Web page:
Identifying and protecting climate change refugia -- areas relatively buffered from climate change that can help species persist in a warming climate -- is increasingly important for conservation planning. Until recently, the approaches used to identify refugia at broad scales mainly focused on landscape features and climate conditions. However, new research shows that including approaches that look at species-specific tolerances for climatic change can provide unique information that other methods miss, highlighting the importance of asking “refugia for what?” when prioritizing refugia.

NW CASC-funded researchers Julia Michalak (University of Washington) and colleagues used existing refugia data from across North America to compile overlapping refugia maps to better understand the spatial similarities and differences between refugia identified with different approaches. They found that using complementary ways to map climate change refugia provides a more complete understanding of regional refugia, inviting more tailored management actions to protect these habitats for biodiversity in a changing climate.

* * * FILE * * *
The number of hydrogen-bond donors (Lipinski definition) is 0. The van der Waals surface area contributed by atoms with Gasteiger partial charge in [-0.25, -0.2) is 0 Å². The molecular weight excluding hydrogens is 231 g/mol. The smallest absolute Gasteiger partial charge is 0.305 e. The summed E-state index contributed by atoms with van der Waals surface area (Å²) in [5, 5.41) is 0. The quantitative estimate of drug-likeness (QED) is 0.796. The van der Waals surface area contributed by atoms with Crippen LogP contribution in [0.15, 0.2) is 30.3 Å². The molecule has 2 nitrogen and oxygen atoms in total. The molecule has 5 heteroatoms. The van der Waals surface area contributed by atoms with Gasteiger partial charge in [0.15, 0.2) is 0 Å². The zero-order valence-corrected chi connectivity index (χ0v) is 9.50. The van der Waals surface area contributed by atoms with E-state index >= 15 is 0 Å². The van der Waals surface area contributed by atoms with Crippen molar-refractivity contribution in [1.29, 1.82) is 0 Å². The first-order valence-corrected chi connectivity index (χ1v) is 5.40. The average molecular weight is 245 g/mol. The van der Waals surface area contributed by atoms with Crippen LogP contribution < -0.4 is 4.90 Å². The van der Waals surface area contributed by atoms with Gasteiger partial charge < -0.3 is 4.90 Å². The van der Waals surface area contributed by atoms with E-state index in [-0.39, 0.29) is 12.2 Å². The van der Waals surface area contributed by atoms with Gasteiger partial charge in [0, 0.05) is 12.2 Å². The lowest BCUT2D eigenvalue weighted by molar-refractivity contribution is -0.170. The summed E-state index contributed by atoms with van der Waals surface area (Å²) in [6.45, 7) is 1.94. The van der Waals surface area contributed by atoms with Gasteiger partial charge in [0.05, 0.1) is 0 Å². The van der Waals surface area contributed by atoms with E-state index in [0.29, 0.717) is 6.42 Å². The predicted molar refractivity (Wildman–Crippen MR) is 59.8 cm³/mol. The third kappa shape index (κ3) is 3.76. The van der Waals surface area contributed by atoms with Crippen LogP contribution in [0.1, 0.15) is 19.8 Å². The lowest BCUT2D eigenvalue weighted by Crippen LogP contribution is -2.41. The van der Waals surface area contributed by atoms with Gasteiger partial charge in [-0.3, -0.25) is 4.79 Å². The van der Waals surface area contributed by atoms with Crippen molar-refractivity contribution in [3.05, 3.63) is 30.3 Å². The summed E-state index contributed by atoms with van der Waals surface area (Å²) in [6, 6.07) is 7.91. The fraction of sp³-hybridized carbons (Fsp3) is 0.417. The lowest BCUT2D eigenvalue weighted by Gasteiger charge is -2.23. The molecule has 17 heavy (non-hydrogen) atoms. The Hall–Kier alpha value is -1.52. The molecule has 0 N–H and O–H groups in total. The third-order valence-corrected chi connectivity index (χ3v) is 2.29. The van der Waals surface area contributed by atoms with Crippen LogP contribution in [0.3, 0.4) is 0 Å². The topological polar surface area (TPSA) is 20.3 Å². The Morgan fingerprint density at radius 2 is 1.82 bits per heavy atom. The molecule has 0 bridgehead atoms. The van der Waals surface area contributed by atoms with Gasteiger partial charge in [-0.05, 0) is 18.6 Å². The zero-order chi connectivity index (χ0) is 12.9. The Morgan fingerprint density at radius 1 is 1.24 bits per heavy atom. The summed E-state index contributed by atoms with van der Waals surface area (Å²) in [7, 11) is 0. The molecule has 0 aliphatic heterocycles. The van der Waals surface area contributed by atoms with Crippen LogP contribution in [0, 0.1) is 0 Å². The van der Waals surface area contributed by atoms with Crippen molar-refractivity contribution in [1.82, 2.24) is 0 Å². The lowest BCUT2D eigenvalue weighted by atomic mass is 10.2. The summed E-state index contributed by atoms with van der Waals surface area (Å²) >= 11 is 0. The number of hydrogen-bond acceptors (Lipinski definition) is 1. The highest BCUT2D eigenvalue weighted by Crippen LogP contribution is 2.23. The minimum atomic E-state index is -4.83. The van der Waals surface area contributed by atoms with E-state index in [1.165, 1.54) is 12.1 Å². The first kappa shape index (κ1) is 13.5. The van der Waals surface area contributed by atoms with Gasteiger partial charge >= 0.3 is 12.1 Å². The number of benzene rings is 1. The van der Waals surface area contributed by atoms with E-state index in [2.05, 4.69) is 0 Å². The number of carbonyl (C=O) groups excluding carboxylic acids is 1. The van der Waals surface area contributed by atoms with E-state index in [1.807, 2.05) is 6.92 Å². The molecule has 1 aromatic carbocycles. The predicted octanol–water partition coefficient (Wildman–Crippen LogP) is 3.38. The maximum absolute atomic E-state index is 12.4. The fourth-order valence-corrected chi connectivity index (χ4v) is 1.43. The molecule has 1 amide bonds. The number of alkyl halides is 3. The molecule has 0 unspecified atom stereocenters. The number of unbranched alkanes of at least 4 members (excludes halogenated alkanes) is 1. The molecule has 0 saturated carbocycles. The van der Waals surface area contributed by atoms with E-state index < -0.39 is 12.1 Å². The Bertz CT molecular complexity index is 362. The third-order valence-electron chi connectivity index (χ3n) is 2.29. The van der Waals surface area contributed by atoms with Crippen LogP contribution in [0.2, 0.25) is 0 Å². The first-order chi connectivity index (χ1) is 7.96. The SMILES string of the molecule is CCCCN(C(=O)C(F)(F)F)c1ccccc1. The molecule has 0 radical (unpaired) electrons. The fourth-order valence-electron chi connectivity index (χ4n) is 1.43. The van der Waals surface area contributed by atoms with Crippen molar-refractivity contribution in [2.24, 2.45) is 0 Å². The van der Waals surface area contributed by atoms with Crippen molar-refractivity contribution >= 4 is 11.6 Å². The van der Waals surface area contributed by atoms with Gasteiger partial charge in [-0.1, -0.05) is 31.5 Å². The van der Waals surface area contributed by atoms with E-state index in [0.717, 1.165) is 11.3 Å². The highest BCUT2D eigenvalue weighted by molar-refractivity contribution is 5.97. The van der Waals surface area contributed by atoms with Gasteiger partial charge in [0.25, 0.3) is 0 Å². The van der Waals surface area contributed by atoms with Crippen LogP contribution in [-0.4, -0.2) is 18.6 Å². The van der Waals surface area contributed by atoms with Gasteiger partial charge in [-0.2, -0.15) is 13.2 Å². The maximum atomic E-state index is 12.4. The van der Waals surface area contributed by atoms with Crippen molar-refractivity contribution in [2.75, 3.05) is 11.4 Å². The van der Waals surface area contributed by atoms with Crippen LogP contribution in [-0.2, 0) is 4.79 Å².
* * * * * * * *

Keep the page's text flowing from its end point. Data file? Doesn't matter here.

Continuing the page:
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Science Spotlight
A Broader View of Disturbance Refugia in a Changing Climate

Many natural disturbances, like wildfires, which have helped to maintain ecosystem processes and biodiversity in the past, are worsening under climate change and are threatening biodiversity. There is increasing recognition of the role of disturbance refugia -- locations disturbed less severely or less frequently than the surrounding landscape -- as legacies important to sustaining species under rapid ecological change.

Although previous research on disturbance refugia in forests has primarily focused on fire, a new NW CASC-funded study by Meg Krawchuk (Oregon State University), Garrett Meigs (now at Washington DNR) and colleagues, synthesized research on multiple types of disturbances in forests and how they interact and influence refugia.

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Events & Opportunities
  • Did you miss NW CASC’s spring webinar series on Early Career Considerations for Co-Producing Actionable Science? View the recorded webinars here.

  • Funding opportunity! The FY2021 WaterSMART Drought Response Program's Drought Resiliency Projects will provide funding for projects that help water managers prepare for the impacts of future drought. Deadline for applying is July 8, 2020. Learn more.
Faces of Adaptation: Meet Sean Finn